Volumes 14 and 15 of the Complete Works of Friedrich Nietzsche (Volumes 10 and 11 of the KSA) together comprise Nietzsche’s unpublished fragments from July 1882 to Autumn 1885, which correspond to Part VII of the KGW. The fragments are preserved in thirty-six manuscripts, specifically in twenty-one notebooks in larger format, twelve notebooks, and three looseleaf binders.
The organizing principles that govern the publication of Nietzsche’s unpublished fragments are set forth in the Preliminary Note to CW 10.
In addition, the following comments concerning Volumes 14 and 15 of CW should be noted. The manuscripts from the period July 1882 to Autumn 1885 include preliminary work on the four parts of Thus Spoke Zarathustra; drafts, outlines, and fragments that have to do with parts of this work that were not included; extensive collections of sayings that in many cases relate to work on Z; and notes that — in literary terms — have no relation to Z (the latter make up approximately half of the complete material; they were published as a small part of the notebooks related to Beyond Good and Evil [and included in CW 16]). All of these notes are being published as Z-fragment literary remains, which precede the actual early drafts and final clean copies of each part of Z. Yet since Nietzsche, each time after completing a part of Z, recopied a large number of the previous notes that he hadn’t used into new notebooks, often without changing anything, it was impossible to avoid the repetition of certain notes — although in differing contexts.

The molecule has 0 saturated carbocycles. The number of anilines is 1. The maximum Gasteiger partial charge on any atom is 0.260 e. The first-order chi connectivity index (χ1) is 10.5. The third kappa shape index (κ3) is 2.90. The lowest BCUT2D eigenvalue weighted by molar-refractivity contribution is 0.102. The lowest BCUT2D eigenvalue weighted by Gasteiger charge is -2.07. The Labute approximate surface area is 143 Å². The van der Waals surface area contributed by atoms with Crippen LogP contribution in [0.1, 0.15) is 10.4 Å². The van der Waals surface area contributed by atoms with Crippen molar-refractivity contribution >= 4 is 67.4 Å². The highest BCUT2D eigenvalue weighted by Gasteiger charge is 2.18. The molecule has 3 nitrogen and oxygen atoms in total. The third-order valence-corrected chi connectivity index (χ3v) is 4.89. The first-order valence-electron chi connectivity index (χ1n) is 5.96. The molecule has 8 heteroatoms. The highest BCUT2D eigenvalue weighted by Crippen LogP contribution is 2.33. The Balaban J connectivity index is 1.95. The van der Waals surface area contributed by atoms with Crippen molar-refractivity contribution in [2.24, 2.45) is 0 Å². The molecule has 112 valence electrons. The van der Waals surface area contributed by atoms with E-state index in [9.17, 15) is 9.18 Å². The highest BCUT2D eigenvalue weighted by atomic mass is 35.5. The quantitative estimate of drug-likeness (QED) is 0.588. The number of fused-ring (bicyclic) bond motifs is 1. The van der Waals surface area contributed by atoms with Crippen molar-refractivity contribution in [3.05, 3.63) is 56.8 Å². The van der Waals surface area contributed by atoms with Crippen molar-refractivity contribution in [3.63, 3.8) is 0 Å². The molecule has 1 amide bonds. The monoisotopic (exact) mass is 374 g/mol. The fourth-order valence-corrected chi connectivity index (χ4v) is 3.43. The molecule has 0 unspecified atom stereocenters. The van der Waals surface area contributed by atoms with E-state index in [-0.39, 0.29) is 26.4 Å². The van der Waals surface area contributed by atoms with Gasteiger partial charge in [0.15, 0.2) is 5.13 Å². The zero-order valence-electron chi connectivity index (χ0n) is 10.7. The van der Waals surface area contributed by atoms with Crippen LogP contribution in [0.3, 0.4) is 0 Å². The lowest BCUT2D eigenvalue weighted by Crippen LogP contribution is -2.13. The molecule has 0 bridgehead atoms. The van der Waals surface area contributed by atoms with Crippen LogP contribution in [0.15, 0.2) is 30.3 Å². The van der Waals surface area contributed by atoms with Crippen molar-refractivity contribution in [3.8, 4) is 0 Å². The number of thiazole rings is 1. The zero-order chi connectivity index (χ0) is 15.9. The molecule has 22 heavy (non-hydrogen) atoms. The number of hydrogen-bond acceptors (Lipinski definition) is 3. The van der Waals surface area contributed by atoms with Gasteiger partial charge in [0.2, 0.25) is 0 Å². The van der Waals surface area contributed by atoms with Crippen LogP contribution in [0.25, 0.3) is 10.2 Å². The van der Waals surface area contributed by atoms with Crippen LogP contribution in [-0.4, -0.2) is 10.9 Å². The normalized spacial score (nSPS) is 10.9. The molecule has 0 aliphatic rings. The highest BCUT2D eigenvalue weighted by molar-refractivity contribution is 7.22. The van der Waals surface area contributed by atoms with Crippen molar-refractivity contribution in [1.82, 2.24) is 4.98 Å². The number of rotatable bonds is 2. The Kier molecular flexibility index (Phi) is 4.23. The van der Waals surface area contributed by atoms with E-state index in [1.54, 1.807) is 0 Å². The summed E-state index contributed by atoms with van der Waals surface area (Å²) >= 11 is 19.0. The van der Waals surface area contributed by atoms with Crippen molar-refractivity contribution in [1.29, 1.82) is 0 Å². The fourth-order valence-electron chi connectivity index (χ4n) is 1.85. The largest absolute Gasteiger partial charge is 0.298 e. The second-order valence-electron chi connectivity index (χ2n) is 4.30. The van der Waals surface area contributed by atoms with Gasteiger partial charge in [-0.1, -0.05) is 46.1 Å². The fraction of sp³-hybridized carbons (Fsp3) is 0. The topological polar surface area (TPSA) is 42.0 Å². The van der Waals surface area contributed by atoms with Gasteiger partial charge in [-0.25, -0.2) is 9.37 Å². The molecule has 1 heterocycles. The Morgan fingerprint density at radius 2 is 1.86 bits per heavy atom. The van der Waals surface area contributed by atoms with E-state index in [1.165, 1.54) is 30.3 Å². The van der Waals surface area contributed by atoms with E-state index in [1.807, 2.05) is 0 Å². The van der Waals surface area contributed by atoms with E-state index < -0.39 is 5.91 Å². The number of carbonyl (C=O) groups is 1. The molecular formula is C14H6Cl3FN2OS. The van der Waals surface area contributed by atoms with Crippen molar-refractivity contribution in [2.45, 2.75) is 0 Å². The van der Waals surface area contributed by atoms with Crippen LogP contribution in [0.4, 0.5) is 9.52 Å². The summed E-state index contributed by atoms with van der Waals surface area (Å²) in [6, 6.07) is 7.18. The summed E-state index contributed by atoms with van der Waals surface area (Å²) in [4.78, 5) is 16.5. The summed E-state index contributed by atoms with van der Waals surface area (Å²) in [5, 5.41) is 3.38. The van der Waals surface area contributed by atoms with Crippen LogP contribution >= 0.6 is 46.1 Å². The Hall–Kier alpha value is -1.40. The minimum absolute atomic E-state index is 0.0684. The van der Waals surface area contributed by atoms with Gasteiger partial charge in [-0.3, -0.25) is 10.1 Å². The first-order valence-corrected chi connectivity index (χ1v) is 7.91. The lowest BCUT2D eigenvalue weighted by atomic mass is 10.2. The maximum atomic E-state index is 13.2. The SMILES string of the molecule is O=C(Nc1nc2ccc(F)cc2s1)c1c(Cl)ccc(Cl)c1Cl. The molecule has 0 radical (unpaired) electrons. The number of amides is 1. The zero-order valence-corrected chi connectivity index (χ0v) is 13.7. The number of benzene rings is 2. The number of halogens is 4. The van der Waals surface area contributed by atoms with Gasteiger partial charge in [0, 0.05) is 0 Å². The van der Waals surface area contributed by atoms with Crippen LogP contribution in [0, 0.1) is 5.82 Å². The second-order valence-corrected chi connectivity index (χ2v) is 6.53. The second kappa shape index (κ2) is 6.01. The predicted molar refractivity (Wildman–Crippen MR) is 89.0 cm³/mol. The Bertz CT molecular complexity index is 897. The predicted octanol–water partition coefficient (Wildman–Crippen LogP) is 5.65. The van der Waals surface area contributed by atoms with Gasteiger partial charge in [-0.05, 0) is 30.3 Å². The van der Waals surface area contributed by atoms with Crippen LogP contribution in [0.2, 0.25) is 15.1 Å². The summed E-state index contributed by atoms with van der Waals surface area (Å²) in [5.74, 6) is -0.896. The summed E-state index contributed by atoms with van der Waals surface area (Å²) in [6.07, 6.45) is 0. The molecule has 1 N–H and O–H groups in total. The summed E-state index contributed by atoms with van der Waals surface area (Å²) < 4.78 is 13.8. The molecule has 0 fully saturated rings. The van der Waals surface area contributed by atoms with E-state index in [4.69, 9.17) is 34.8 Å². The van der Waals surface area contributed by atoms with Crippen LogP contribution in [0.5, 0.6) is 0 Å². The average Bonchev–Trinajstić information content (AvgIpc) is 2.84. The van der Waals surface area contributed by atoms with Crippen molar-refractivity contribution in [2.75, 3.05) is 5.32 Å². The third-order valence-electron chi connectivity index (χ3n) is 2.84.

Volume 14 of CW corresponds to Volume VII/1 of the KGW (Berlin / New York: Walter de Gruyter, 1977) and thus contains the fragments from July 1882 to Winter 1883–84. Nietzsche’s Tautenburg Notes for Lou von Salomé (July–August 1882) are published with the kind permission of Dr. (Honorary) Ernst Pfeiffer (Göttingen).
There is no Afterword by Giorgio Colli for Volume 14.
Editorial Note to Volume 14
Unless another volume in the CW is cited, all cross-references to fragments in the notes are references to fragments in this volume. In cases where a cross-reference to a fragment is followed by a number (e.g., 5 22), this indicates that the reference is to the sentence or paragraph numbered 22 in fragment 5. In cases where a cross-reference to a fragment is followed by an underline and a number (e.g., 22_547), this indicates that the reference is to a passage in fragment 22 that appears on page 547 of this volume.
In cases where the format of a fragment in this volume differs significantly from the format of the fragment as it appears in KSA, we have chosen to follow as closely as possible the format of the fragment as it appears in Nietzsche’s handwritten notebooks.
ALAN D. SCHRIFT